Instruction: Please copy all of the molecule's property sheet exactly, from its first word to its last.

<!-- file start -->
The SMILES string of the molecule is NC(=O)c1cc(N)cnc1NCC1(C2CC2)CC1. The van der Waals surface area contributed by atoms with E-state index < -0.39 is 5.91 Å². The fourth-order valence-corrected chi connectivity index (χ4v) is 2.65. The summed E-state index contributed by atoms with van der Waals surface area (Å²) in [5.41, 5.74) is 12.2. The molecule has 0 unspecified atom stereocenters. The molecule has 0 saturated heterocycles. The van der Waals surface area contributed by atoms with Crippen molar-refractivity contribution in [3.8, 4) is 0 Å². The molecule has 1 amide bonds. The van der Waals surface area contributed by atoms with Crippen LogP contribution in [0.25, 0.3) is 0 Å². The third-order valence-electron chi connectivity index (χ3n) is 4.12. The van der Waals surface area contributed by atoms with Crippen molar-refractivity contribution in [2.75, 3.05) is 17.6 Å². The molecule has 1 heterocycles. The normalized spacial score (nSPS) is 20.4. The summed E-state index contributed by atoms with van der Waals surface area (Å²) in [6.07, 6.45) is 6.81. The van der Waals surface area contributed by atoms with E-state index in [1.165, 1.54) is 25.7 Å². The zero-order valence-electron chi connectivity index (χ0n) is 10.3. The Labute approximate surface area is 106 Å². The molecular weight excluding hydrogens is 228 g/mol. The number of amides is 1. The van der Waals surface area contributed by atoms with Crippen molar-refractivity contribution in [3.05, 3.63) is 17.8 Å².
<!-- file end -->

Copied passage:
The SMILES string of the molecule is NC(=O)c1cc(N)cnc1NCC1(C2CC2)CC1. The van der Waals surface area contributed by atoms with E-state index < -0.39 is 5.91 Å². The fourth-order valence-corrected chi connectivity index (χ4v) is 2.65. The summed E-state index contributed by atoms with van der Waals surface area (Å²) in [5.41, 5.74) is 12.2. The molecule has 0 unspecified atom stereocenters. The molecule has 0 saturated heterocycles. The van der Waals surface area contributed by atoms with Crippen molar-refractivity contribution in [3.8, 4) is 0 Å². The molecule has 1 amide bonds. The van der Waals surface area contributed by atoms with Crippen LogP contribution in [0.25, 0.3) is 0 Å². The third-order valence-electron chi connectivity index (χ3n) is 4.12. The van der Waals surface area contributed by atoms with Crippen molar-refractivity contribution in [2.75, 3.05) is 17.6 Å². The molecule has 1 heterocycles. The normalized spacial score (nSPS) is 20.4. The summed E-state index contributed by atoms with van der Waals surface area (Å²) in [6.07, 6.45) is 6.81. The van der Waals surface area contributed by atoms with E-state index in [1.165, 1.54) is 25.7 Å². The zero-order valence-electron chi connectivity index (χ0n) is 10.3. The Labute approximate surface area is 106 Å². The molecular weight excluding hydrogens is 228 g/mol. The number of amides is 1. The van der Waals surface area contributed by atoms with Crippen molar-refractivity contribution in [3.05, 3.63) is 17.8 Å².